The Movie Waffler Interview - LOST GULLY ROAD Director Donna McRae | The Movie Waffler

Interview - LOST GULLY ROAD Director Donna McRae

donna mcrae interview
Australian filmmaker Donna McRae says her new film Lost Gully Road was essentially a hobby she had while working for a university.

Lost Gully Road tells the story of Lucy, a directionless young woman who travels to a secluded cottage in the forest to wait for her sister. With no television and little communication to the outside world she spends her days alone and drinking to pass the time. That is, until her unexpected host decides to keep her company…

lost gully road poster

How did you get into filmmaking, Donna?

I started as an actor, doing a three year course. After graduating, I had some interesting little roles – short films and some TV – but then it dried up. So I started writing with a director of one of those short films and we had a few projects. I found that I enjoyed writing a lot better, so really concentrated on that. I did a residency and the mentors there suggested I direct my own work. It took a couple of years but I thought about it and then enrolled at film school. And I was away!

When and where did it all start for you?

I’d always loved films. My Mum used to work as an usher in a cinema in a small country town and was into films as well. Both my parents worked on the 1952 US film Kangaroo, which was made in this town and the stories were legendary. And then we had Friday night horror films on TV with a character called Deadly Earnest who presented films like Val Lewton's Cat People, which I loved.

And did you learn the tools of the trade at university?

I learnt on the job to start – acting in short films and seeing how it was done, but it wasn’t until film school that I really looked at how a film was put together. And then, after film school, which really is the best film school, I made films; shorts, video installations, music videos etc.

And how far back did you know you wanted to make movies?

It wasn’t until that mentor at that residency suggested it to me, that I started to think about it. It hadn’t occurred to me to actually direct them, although they assured me that I was on a classic path!

And were those movies always horror movies?

Yes, I was always interested in ghost films. The first little short I made at film school was a ghost film. I also like long takes and arthouse, so I experimented with that as well, and now they have all melded together in my work.

Though one wouldn’t describe this film as a straight-up horror film. How did you pitch your investors?

My investors were myself, the university that I work for, and finally Film Victoria that came on board with some post production/marketing funding.  So, strangely, I didn’t really have to pitch it. I worked with my usual collaborators, we had some interns on the shoot from the Film and TV course I teach in, and then, once it was finished the funding body saw a fine cut.

It’s clear from the tone that you’re obviously more a fan of the serious, darker horror films – with real world issues – as opposed to the hammier, Chucky-Freddy type stuff?

Although I do enjoy those films in the cinema (I am your buddy …) I think that there is opportunity to step into debates about social issues in filmmaking. The great thing about genre films is that you can examine social issues but also entertain the audience. Then the film operates on many levels. You can feel tense or anxious and enjoy that experience while watching, but then the ideas can resonate for days after. Filmmaking has this amazing reach – it’s such a great platform for voicing modern concerns, whether personal or political, and it’s exciting to see what filmmakers are doing with this now.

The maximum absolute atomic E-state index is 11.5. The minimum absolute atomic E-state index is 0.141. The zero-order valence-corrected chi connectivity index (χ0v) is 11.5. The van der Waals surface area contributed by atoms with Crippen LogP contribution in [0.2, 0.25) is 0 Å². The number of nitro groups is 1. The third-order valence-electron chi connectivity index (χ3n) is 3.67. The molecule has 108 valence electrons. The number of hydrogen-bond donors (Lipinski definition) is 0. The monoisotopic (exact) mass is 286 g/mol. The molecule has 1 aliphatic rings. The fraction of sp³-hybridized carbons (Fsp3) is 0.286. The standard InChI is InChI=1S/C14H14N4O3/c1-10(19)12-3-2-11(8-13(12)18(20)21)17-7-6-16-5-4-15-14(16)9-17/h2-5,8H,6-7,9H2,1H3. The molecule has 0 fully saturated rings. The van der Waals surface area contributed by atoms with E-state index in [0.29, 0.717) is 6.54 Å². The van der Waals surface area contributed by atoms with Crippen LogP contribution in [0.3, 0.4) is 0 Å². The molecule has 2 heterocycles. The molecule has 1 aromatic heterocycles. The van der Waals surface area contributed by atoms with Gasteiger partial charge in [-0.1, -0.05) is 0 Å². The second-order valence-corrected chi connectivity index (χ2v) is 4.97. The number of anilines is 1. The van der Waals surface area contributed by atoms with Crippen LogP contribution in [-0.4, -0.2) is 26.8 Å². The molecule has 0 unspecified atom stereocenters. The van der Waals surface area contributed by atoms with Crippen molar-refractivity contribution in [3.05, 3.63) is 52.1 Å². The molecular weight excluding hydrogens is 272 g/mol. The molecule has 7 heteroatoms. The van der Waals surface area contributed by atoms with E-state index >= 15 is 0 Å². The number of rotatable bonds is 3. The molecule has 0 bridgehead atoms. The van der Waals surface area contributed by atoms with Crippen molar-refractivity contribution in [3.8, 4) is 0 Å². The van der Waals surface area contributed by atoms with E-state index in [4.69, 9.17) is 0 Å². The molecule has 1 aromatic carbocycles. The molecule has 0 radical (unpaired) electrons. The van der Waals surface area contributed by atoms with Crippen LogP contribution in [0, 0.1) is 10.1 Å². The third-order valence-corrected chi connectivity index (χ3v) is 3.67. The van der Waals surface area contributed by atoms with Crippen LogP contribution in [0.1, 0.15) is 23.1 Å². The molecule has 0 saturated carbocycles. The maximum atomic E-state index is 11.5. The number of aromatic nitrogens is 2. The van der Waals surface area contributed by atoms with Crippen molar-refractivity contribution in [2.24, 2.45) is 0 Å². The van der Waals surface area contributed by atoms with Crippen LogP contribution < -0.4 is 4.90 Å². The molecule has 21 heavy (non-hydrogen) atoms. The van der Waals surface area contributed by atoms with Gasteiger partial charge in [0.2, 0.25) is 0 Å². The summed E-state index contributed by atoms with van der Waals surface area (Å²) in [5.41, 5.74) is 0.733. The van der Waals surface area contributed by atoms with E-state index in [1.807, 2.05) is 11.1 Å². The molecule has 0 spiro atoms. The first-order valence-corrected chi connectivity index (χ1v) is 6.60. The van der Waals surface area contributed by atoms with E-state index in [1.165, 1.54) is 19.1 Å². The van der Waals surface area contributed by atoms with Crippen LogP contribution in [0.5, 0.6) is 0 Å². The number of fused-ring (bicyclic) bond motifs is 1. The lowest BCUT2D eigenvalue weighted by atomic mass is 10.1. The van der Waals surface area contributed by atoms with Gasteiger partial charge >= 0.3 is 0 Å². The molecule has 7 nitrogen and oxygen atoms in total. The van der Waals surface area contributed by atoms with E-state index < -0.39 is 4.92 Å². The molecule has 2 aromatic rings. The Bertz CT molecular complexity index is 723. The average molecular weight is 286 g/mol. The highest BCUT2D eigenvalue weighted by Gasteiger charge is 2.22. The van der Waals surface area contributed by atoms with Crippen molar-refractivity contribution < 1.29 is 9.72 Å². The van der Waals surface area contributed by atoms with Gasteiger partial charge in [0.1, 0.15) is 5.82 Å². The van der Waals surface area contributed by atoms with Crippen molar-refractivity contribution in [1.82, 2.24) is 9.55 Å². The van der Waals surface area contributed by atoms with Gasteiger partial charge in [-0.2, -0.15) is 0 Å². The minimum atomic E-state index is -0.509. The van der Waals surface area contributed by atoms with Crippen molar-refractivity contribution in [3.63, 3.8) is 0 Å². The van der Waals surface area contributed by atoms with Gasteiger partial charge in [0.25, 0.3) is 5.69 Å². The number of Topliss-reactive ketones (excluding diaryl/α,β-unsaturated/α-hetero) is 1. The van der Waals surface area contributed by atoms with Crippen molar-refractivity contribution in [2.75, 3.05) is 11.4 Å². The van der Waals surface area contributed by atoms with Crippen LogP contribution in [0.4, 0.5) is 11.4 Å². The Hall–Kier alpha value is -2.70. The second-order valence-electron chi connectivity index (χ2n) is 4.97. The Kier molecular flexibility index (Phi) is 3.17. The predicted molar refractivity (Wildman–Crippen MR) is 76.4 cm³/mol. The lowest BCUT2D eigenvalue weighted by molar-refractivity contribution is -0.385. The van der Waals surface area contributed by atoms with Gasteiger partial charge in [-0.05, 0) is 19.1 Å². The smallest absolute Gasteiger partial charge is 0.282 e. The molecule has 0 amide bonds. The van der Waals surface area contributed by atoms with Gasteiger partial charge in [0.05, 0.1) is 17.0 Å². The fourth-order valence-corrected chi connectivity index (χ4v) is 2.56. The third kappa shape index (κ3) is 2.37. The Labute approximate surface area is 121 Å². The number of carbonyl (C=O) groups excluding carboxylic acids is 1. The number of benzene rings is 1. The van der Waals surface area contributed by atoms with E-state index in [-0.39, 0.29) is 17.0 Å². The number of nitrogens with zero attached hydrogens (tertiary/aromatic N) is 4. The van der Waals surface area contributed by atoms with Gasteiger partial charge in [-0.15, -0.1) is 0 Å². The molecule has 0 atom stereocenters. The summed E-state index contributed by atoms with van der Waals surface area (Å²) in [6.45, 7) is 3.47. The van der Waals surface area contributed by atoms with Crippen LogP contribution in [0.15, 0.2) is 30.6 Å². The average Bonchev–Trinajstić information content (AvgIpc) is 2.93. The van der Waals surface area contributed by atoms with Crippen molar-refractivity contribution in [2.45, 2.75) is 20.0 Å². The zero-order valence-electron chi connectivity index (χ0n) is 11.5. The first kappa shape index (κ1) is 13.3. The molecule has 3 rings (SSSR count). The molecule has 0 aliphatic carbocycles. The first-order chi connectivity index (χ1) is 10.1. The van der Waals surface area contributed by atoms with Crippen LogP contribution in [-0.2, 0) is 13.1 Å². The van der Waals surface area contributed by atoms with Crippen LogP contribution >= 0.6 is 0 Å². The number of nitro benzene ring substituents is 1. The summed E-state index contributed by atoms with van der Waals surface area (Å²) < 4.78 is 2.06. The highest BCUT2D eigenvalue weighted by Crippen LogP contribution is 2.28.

Most of the team here, were they people you’d worked with before?

I have worked with my husband and visual artist Michael Vale the co-writer and Production Designer before on many projects and have a good working relationship. Laszlo Baranyai has shot everything that I have made. Musicians Dave Graney and Clare Moore have scored both feature films and we have made three music videos for them. They are the core of my team. Makeup artist Meg Guthrie completes the team. Producer Liz Baulch is a colleague at work and was a willing collaborator. It is fun to have a shorthand with these core people, and I enjoy it very much – they get what I’m doing without having to explain it anymore. 

Did they have suggestions that you incorporated into either the story or a character? Were you open to that?

Yes, they always do. Michael insists on creating the look of the film and Laszlo has plenty of input on this as well. I am very open to listening to others, I try to surround myself with more talented people than myself so they make me look good !

Is filmmaking something you’re now able to do full time?

I still work at the university where I look after the F&TV Honours students.  So, I definitely spend all my waking days thinking about filmmaking. I try to do as much as possible, whether it is being in the writers' room with the students, or taking acting/directing workshops etc to practice. I would love to make more films but they take so long, so I try to make a music video or a video installation in between the writing. I have two other projects in development of which one is quite down the track. So fingers crossed!

Would you like to take a crack at Hollywood next?

I have been coming over a bit and have friends there. I would love to work there but I would need an agent I suppose (if anyone is reading this, get in touch).

If you could remake or reboot one classic horror film, what would it be?

I love this question. It would be The Ghost and Mrs Muir, the 1945 masterpiece, which doesn’t need a remake but I could reboot it. I have been thinking about this for a while now. So, Jason Blum, if you are reading, what do you reckon?

Lost Gully Road is now available from Wild Eye Releasing.